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Banking and Finance in China

Banking reform was initiated in China in 1994, and the Commercial Banking Law took effect in July 1995.

The aims of these actions were to strengthen the role of the central bank—the People’s Bank of China—and to allow private banks to be established. The People’s Bank of China was established in 1948. It issues China’s currency and implements the nation’s monetary policies. China’s oldest bank, founded in 1908, is the Bank of Communications Limited, a commercial enterprise located in Shanghai. China’s second oldest bank was established in 1912 as the Bank of China. Since 2004 it has become a shareholding company known as the Bank of China Limited and handles foreign exchange and international financial settlements. The Agricultural Bank of China, founded in 1951, is mainly involved in rural financing and the provision of services to agricultural, industrial, commercial, and transportation enterprises in rural areas.

Other major banks include the China Construction Bank; established in 1954 as the People’s Construction Bank of China, it has been a state-owned commercial bank since 1994 and maintains some 15,400 business outlets inside and outside China, including six overseas branches and two overseas representative offices. The China Construction Bank was restructured in 2003 into a shareholding bank called the China Construction Bank Corporation, with the state holding the controlling shares. The China International Trust and Investment Corporation was founded in 1979 to assist economic and technological cooperation, finance, banking, investment, and trade.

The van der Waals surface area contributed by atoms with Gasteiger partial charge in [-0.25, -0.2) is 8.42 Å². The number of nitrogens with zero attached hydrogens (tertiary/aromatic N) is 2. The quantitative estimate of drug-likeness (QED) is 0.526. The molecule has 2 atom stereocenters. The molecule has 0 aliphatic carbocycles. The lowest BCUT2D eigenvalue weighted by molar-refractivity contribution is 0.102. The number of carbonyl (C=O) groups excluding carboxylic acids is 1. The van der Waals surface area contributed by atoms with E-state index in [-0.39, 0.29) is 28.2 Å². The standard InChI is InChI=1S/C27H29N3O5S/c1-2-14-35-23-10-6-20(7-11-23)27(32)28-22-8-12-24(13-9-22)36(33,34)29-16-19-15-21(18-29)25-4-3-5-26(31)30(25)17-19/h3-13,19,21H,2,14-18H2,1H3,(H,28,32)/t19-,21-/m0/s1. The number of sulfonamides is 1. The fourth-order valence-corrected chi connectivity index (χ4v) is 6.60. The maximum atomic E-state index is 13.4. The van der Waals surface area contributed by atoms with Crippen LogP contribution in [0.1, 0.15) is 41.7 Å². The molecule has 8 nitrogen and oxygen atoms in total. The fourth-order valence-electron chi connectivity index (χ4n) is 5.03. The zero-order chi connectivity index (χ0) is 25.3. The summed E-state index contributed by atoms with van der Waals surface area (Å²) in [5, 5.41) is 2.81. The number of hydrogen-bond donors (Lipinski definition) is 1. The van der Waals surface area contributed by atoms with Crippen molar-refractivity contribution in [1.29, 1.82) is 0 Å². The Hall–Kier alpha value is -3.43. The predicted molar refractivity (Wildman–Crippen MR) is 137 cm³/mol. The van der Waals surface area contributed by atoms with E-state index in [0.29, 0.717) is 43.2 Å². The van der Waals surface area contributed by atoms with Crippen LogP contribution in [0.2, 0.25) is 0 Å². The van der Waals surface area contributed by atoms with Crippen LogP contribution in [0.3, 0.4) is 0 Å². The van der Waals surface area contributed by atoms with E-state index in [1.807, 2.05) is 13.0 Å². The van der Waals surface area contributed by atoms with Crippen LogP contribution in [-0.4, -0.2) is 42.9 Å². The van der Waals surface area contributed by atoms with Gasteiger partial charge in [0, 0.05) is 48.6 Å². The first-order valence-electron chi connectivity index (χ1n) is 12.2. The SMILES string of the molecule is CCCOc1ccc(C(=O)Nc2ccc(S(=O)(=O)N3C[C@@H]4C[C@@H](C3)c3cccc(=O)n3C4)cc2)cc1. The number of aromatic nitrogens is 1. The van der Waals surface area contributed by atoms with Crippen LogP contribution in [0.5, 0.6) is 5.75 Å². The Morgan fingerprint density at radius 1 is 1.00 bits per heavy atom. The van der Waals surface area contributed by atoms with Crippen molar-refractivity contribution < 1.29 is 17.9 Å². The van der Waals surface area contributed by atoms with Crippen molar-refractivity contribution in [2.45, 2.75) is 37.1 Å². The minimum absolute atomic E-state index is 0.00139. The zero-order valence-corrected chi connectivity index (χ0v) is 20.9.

The Industrial and Commercial Bank of China was founded in 1984 to handle industrial and commercial credits and international business. The Agricultural Development Bank of China, Export and Import Bank of China, and State Development Bank all were founded in 1994. China’s first private commercial national bank, the China Minsheng Banking Corporation, was opened in 1996. Commercial banks are supervised by the China Banking Regulatory Commission, which was established in 2003. In 2005 the commission announced the launching of a new postal savings bank to replace the old system and its more than 36,000 outdated outlets nationwide.

When first permitted in the mid-1980s, foreign banks were restricted to designated cities and could deal only with transactions by foreign companies in China. After those restrictions were loosened following China’s accession to the World Trade Organization in 2001, some foreign banks have been allowed to provide services to local residents and businesses. In 2004 there were some 70 foreign banks with more than 150 branches in China.

There are stock exchanges in Beijing, Shanghai (the third largest in the world), and Shenzhen and futures exchanges in Shanghai, Dalian, and Zhengzhou. They are regulated by the China Securities Regulatory Commission.

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